Stories about: Technology Development

Developing cures for neglected diseases: Overcoming the barriers

(scottchan/Fotolia.com)
Who will invest in the clinical development of drugs that offer limited commercial opportunities?(scottchan/Fotolia.com)
The desire to impact areas of great need drives many academic medical researchers. Unfortunately, a variety of challenges can prevent even the most promising innovations and technologies from reaching the patients who would benefit most. When the target population is primarily in the developing world, these challenges are magnified. Only a fraction of research and development funding goes toward treatments that target neglected diseases and the needs of low- and middle-income countries, posing a particularly frustrating situation.

The Universities Allied for Essential Medicines (UAEM)’s recent forum on Global Access Licensing of Biomedically Relevant Technologies delved into this pressing issue. According to the UAEM philosophy, the accessibility of medicine to developing nations “depends critically on how universities manage their intellectual property.” Further, the UAEM suggests that obtaining patents means that “anyone who can’t afford the asking price will be unable to access the product” and that “further innovation is hampered or outright blocked.”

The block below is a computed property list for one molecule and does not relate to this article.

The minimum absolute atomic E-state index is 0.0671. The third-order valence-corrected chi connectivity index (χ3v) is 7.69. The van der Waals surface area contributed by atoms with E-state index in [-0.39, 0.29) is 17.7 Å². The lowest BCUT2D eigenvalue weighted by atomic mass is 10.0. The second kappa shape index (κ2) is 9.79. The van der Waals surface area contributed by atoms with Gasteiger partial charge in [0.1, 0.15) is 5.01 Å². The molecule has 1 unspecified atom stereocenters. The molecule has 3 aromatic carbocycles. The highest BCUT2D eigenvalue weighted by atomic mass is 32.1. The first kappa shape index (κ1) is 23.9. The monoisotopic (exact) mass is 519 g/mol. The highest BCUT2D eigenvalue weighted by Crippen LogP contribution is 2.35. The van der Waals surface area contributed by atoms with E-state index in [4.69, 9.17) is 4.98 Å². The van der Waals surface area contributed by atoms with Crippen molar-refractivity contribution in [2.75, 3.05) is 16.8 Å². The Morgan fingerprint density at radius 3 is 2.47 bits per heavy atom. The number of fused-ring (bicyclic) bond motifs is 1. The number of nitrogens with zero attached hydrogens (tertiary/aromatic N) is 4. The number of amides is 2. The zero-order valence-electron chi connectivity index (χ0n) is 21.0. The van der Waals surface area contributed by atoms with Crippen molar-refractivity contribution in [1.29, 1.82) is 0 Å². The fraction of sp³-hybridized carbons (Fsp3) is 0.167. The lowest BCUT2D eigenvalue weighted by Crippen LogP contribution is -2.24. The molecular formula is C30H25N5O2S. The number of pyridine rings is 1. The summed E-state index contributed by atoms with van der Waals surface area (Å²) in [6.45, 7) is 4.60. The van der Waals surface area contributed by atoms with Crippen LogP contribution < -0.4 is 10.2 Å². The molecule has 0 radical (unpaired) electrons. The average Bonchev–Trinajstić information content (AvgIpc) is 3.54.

In contrast, many of the panelists at the forum didn’t see intellectual property licensing as the primary obstacle—rather, they viewed it as a requirement to attract industry partners.

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Hacking our way to a new mobile app

Brian Rosman holds up a tablet app he and a team of Children's and MIT Media Lab staff developed over the past two weeks during the Health and Wellness Hackathon

At 10 a.m. he’s directing two actors on set, at 10:34 a.m. he’s filling up a catheter and at 11:01 a.m. he’s gushing about the importance of pediatric avatars. Brian Rosman, a Robotic Surgery Research Fellow in the Department of  Urology at Children’s Hospital Boston, has been working non-stop at the MIT Media Lab’s Health & Wellness hackathon to create a new app for post-operative care. His duties have included directing a video about the app, rounding up realistic props and explaining how the program works to judges and hackathon attendees.

Rosman and his team of coders, clinicians and industry professionals are competing against five other teams for a $10,000 prize awarded to the best open source healthcare application.

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Licensing: It’s not just the money

Sometimes promoting a non-money-maker is just the right thing to do. (Photo: iChaz/Flickr)

An article popped up in my Google alerts that gave me some excitement.  A survey from the Association of University Technology Managers, reported in Mass High Tech, placed Children’s Hospital Boston fifth in licensing income among all U.S. hospitals. We were ranked just below the Mayo Clinic, which has more than double the research funding of Children’s. Massachusetts General Hospital was second on the list and Brigham and Women’s was eighth.*

I don’t often get to see quick financial results from my work (I’m the marketing and communications specialist in Children’s Technology and Innovation Development Office (TIDO), which licenses the Hospital’s technologies). But what I do get to see regularly is just as important to our mission: small advances that barely impact the hospital’s bottom line but have a large significance to our patients.

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